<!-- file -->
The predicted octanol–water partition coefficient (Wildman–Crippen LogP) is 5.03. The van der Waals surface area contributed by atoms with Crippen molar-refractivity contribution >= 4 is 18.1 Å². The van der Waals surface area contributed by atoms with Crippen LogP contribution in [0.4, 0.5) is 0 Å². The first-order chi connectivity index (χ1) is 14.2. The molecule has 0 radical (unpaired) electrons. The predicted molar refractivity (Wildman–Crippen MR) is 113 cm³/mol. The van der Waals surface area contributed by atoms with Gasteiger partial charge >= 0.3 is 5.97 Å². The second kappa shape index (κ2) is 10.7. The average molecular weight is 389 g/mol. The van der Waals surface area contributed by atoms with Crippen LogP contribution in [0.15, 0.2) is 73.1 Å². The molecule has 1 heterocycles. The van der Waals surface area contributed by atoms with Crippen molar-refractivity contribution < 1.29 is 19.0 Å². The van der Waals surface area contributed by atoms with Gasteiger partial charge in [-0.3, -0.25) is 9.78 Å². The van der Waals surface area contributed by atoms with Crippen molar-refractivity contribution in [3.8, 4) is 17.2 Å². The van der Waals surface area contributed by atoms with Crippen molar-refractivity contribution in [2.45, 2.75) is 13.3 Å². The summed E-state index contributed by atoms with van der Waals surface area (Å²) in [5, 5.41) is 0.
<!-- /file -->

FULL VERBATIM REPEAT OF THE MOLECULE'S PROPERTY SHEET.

The predicted octanol–water partition coefficient (Wildman–Crippen LogP) is 5.03. The van der Waals surface area contributed by atoms with Crippen molar-refractivity contribution >= 4 is 18.1 Å². The van der Waals surface area contributed by atoms with Crippen LogP contribution in [0.4, 0.5) is 0 Å². The first-order chi connectivity index (χ1) is 14.2. The molecule has 0 radical (unpaired) electrons. The predicted molar refractivity (Wildman–Crippen MR) is 113 cm³/mol. The van der Waals surface area contributed by atoms with Gasteiger partial charge >= 0.3 is 5.97 Å². The second kappa shape index (κ2) is 10.7. The average molecular weight is 389 g/mol. The van der Waals surface area contributed by atoms with Crippen LogP contribution in [0.15, 0.2) is 73.1 Å². The molecule has 1 heterocycles. The van der Waals surface area contributed by atoms with Crippen molar-refractivity contribution < 1.29 is 19.0 Å². The van der Waals surface area contributed by atoms with Gasteiger partial charge in [-0.3, -0.25) is 9.78 Å². The van der Waals surface area contributed by atoms with Crippen molar-refractivity contribution in [3.8, 4) is 17.2 Å². The van der Waals surface area contributed by atoms with Crippen molar-refractivity contribution in [2.45, 2.75) is 13.3 Å². The summed E-state index contributed by atoms with van der Waals surface area (Å²) in [5, 5.41) is 0.